Making art accessible to everyone

Start-up firm ships prints to you for trial run at home

Jason Gracilieri, founder of TurningArt, at his Cambridge offices. Jason Gracilieri, founder of TurningArt, at his Cambridge offices. (Yoon S. Byun/Globe Staff)
By Luke O'Neil
Globe Correspondent / December 23, 2010

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If you use Netflix the way a lot of people do — never quite getting around to returning the DVDs for a week or two after you’re done with them — the sight of those red envelopes can be an eyesore. But what if the rental was something that you didn’t mind keeping around, and actually wanted to look at? What if it was a piece of art? That’s the idea behind TurningArt, a Central Square-based start-up that allows customers to select art prints from an online catalog for display at home, and then exchange them for other prints. Jason Gracilieri, 33, founded the company. It’s his fourth start-up (his most successful was an early social networking site called, which he sold off). We asked him to explain how TurningArt works and why he believes he can do for art what the wine industry did for vino: make a luxury good accessible to everyone.

Q. Where did the idea for the company come from?

A. It started when I moved into a new apartment a couple of years ago. I got to a point where I had outgrown my old artwork — I don’t know if you’d really call it artwork. There were only a few pieces that I brought with me that I wanted to keep, so I had a whole lot of empty walls. I realized I wanted something more than Ikea prints, or something I found at Bed Bath and Beyond, or something I had stumbled upon. I wanted something that I actually took the time to think about, but I didn’t have the cash for original art. So I wanted to think about a way that I could discover, learn about, and shop for artwork in my home, and move past mass-reproduced prints.

Q. How does the process work?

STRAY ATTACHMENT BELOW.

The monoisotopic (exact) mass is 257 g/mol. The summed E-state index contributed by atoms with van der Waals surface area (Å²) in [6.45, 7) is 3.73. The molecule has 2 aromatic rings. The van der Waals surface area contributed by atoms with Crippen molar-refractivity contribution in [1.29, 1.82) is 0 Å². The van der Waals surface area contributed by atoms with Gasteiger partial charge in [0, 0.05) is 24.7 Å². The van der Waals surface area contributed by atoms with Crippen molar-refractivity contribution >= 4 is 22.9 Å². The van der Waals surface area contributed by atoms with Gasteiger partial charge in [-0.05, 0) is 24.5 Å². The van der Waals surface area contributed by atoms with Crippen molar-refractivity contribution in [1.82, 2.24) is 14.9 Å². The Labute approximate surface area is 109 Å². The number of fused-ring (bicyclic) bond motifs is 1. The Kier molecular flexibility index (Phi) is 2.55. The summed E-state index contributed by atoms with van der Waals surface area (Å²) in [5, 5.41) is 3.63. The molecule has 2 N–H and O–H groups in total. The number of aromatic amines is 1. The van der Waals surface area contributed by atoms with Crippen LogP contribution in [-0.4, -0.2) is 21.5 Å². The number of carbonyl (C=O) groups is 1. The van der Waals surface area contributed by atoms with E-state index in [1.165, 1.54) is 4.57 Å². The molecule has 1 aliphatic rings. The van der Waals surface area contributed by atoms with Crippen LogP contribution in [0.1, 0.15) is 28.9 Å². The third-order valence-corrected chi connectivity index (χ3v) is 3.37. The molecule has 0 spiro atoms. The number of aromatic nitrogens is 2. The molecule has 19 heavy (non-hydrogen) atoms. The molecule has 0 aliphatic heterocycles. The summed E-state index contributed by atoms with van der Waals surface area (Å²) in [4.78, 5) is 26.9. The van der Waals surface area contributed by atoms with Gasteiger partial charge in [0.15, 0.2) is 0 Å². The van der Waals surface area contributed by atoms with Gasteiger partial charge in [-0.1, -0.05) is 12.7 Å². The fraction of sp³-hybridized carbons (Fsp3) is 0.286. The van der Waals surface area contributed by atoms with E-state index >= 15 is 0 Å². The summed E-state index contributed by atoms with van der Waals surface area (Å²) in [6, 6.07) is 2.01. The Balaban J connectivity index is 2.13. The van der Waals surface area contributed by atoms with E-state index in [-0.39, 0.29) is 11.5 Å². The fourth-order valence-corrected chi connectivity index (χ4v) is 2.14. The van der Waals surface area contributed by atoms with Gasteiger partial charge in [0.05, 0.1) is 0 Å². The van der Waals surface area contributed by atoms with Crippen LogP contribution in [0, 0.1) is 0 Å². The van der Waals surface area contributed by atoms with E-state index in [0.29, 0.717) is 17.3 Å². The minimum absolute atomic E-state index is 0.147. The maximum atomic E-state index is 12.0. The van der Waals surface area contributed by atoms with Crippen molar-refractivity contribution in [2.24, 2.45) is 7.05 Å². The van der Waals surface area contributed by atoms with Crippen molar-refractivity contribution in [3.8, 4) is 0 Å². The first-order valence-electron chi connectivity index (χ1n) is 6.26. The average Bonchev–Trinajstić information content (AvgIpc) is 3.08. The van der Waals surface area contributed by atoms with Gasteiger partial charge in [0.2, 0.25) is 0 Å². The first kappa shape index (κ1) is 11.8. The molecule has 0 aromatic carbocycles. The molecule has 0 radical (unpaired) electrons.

A. The idea is, you have this spot in your home where you can try different pieces, but you may not have the time or inclination to go and hunt down art. As a customer you come to the site and you sign up for a subscription plan. We will ship the first piece to you framed, ready to hang in your home. All the pieces on the site are original artworks available from emerging artists across the country. What we send you is prints of those originals, high quality reproductions. Based on the plan you choose, at some frequency, you can change the artwork and explore new things. You can change it once every three months, to as often as you want. It starts at $9.99 a month, with all the shipping included as well as a frame. The kicker is, all the money you spend during your subscription plan earns credit toward purchasing an original work of art. It’s like an original art savings plan.

Q. Do you have a background in the art world?

A. My wife, Julie Kramer, is a painter and ex-gallery director. When we were starting the company she was obviously instrumental in the beginnings of the idea, and getting it off the ground and getting our first artists involved. Once we got it moving, the first person we hired was Liz Hall, our full-time curator and artist manager. Liz spent a lot of time at Internet companies, then went back into the art world and worked in a number of galleries in Massachusetts. The most recent one she was at was Judi Rotenberg Gallery on Newbury Street.

Q. How many people have you gotten to sign up for the service so far?

A. We don’t share that information. What I can say is that we have customers and artists across the country. Many people love the idea that they can explore a variety of artwork in their homes, while others use the service to explore art with the objective of purchasing. We just sold another original painting on Thursday.

Q. What do you think the average person’s relationship with art is like?

A. There are only three reasons why people don’t buy original artwork for every wall in their home. The first is price: It’s expensive. The second is the time and effort required to go and find that perfect piece for you. And the third is a perceived lack of knowledge. People say “I don’t know about art. I don’t know if that’s good.’’ We want to break down all those barriers. We let you build up a queue, and you never have to leave your home and go driving around to galleries or studios to hunt things down. When it comes to that perceived lack of knowledge, what we’re trying to do is to make the artist and the art more accessible to people. You do that in a way that people are used to, in the expectations that they have for how things should work online.

Q. Will it work?

A. We think there’s a real opportunity to do for art what was done for wine back in the day. Wine used to be this perceived luxury good. People were unclear about what was “good’’ and what they “should’’ drink. Now people are a lot more comfortable just saying “This is what I like.’’ And they can get good wine for not outrageous prices. That’s what we’re trying to do here. Provide a good price point, and some basic education about up-and-coming artists. This is work that’s pretty accessible to people if you take the time to find something that you really love.

Luke O’Neil can be reached at